On a mission in the hills

Trip Start Sep 02, 2007
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Trip End Sep 16, 2007


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Flag of United States  , California
Friday, September 14, 2007

The anniversary of 9/11 pretty much passed me by. I thought I would see and hear more references to it, but I only talked about it over lunch with my colleague Michele. Then I realised that I didn't watch TV (I haven't watched it at all my time here) and found out if I had, I would obviously have seen a lot of programming dedicated to it, including repeats of news coverage from six years ago.
 
I got up stupidly early to get into office at 7.30am for a conference call with the UK. I'd been given the keys to the building and opened up the shutters and the front door. As I entered I could hear the timer from the alarm system buzzing. No one mentioned an alarm! I looked around not knowing what to do. As I had come in the building, a couple were getting into a car outside. They had smiled and were just about to set off, but saw that I didn't have the code. The woman ran in, I think she was a cleaner, and showed me the code off her key fob. She didn't speak English. I didn't even know where the control panel was. She pointed wildly in the direction of the stairwell. I was quite panicky by now and just as I reached the panel the alarm started to go off - that deafening all encompassing sound that means you can't think straight. I couldn't concentrate to read the instructions on the panel and I gesticulated wildly back to ask for her help. She ran over, deactivated the alarm and peace descended on us. I tried to express how grateful I was. The timing was so lucky. A few moments later and they would have driven off and I would have been standing there helpless with the alarm going off waking the neighbourhood, waiting for the police to arrive.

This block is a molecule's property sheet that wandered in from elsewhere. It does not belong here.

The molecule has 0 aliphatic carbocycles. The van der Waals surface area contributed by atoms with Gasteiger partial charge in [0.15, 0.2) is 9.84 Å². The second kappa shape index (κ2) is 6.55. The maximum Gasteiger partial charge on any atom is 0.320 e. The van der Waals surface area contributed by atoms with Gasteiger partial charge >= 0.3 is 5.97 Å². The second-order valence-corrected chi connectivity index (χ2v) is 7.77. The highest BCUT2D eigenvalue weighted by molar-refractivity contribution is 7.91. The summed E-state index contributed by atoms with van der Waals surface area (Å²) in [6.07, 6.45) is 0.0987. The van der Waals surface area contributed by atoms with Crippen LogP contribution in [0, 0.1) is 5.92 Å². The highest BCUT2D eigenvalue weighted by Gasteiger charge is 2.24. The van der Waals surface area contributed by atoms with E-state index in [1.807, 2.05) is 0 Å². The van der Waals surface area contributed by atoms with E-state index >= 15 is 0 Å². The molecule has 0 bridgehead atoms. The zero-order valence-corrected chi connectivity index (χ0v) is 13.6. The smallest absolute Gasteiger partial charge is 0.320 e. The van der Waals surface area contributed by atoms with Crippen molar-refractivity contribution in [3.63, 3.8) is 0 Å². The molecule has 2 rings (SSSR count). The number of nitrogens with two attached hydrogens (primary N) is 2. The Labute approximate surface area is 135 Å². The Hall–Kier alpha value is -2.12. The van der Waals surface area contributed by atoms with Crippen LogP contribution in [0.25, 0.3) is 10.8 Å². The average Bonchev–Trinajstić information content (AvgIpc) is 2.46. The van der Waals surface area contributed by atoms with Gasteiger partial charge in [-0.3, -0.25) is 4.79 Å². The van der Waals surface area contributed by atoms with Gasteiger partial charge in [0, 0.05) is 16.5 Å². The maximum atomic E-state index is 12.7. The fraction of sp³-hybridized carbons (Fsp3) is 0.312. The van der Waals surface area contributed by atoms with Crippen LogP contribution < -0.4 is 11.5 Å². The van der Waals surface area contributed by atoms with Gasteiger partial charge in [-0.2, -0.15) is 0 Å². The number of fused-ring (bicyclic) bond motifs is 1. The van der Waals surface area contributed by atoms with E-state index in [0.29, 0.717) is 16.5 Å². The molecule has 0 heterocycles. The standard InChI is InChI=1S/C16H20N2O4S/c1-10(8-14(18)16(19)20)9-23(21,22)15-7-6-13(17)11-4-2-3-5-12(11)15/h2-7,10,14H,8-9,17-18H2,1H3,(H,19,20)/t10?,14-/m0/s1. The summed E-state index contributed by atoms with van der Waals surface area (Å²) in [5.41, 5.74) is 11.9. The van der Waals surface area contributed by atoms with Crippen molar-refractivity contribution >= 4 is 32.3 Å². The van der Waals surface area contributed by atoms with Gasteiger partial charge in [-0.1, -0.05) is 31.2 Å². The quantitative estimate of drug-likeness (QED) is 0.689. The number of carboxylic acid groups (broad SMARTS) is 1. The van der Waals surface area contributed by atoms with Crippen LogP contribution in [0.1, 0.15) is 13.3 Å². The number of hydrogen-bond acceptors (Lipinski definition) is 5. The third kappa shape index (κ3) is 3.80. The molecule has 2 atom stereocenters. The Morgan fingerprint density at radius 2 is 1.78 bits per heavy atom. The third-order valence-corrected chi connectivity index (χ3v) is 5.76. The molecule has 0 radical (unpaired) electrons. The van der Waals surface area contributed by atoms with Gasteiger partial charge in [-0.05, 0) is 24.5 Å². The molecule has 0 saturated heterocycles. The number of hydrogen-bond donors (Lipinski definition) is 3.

Because I'd come in so early, I left the office early to fit in more sightseeing. I headed to the Mission District, the oldest settled part of the city. However, most of the buildings were destroyed in the 1906 earthquake. Now it is the Latin American neighbourhood with a shed-load of Mexican restaurants and lots of good bars. It's quite a rough area but attracts artists and is up and coming with trendy young professionals. I was here to see the murals which cover many of Mission's alleyways, houses and walls. But first I stopped at a taqueria (Mexican fast-food joint) for lunch. The murals were in a huge range of styles, mostly along political or social themes, but there were some great fantasy scenes as well.
 
When I'd got my fill of public art spotting, I got the bus to nearby Potrero Hill. This is a genteel and much quieter neighbourhood sitting atop a steep hill. I was going to find Vermont Street (see gallery) and its hairpin bends. I got off the bus and needed to get one block across and one block along. I could have gone straight ahead and then left for a block, or turned left straight away and then right for a block (2 sides of the same square). On the map both routes looked identical. I chose the former and set off up a steep hill, puffing to the top, to turn left down an even steeper hill, ending up at about the same level as when I started! It's easy to choose the wrong route in this city. If I'd gone the other way it was virtually flat for both blocks.
 
I ascended Vermont Street by its flights of steps and walked through residential streets over the top of the hill to see the view of downtown from the other side. This was one of the top 5 viewpoints in the city according to my guidebook, but I wasn't that impressed as it was marred by overhead cables and telephone wires. I think I've been to too many stunning hilltop vistas and am getting complacent. Back in Mission I ate dinner at a Caribbean tapas restaurant. 
 
The next day I went to visit the impressive Grace Cathedral after work (see photo). There was a world music concert happening that evening and while I wandered around they were setting up, sound checking their instruments and voices. Tabla sounds great in an echoey cathedral. In the grounds there is a labyrinth and I watched a couple of new agers slowly walking its twisting path, contemplating life (or more likely what they were having for dinner). Some really steep streets lead down from the cathedral towards my hotel and I spent a while watching the cars going up and down. I'm fascinated by the topography of this city.